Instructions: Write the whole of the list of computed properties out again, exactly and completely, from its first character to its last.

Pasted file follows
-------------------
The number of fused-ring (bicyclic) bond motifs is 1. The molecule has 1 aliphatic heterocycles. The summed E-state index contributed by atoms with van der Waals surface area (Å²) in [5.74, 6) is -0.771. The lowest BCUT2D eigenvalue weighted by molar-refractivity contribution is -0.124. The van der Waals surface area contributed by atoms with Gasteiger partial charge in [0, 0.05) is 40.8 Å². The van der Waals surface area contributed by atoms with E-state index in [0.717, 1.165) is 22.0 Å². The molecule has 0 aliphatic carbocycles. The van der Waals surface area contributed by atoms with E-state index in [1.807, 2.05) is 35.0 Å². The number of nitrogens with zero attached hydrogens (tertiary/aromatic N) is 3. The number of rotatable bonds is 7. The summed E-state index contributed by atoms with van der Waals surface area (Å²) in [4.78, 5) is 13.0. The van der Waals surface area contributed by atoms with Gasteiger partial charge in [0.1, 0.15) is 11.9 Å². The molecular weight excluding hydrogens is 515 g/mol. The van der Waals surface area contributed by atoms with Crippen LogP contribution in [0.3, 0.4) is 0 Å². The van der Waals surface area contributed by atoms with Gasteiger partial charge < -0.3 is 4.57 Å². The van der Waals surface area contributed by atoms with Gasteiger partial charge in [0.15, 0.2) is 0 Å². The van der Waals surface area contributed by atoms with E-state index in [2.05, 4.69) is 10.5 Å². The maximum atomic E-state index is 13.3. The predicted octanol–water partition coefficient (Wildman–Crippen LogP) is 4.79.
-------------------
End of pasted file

The number of fused-ring (bicyclic) bond motifs is 1. The molecule has 1 aliphatic heterocycles. The summed E-state index contributed by atoms with van der Waals surface area (Å²) in [5.74, 6) is -0.771. The lowest BCUT2D eigenvalue weighted by molar-refractivity contribution is -0.124. The van der Waals surface area contributed by atoms with Gasteiger partial charge in [0, 0.05) is 40.8 Å². The van der Waals surface area contributed by atoms with E-state index in [0.717, 1.165) is 22.0 Å². The molecule has 0 aliphatic carbocycles. The van der Waals surface area contributed by atoms with E-state index in [1.807, 2.05) is 35.0 Å². The number of nitrogens with zero attached hydrogens (tertiary/aromatic N) is 3. The number of rotatable bonds is 7. The summed E-state index contributed by atoms with van der Waals surface area (Å²) in [4.78, 5) is 13.0. The van der Waals surface area contributed by atoms with Gasteiger partial charge in [0.1, 0.15) is 11.9 Å². The molecular weight excluding hydrogens is 515 g/mol. The van der Waals surface area contributed by atoms with Crippen LogP contribution in [0.3, 0.4) is 0 Å². The van der Waals surface area contributed by atoms with Gasteiger partial charge < -0.3 is 4.57 Å². The van der Waals surface area contributed by atoms with Gasteiger partial charge in [0.15, 0.2) is 0 Å². The van der Waals surface area contributed by atoms with E-state index in [2.05, 4.69) is 10.5 Å². The maximum atomic E-state index is 13.3. The predicted octanol–water partition coefficient (Wildman–Crippen LogP) is 4.79.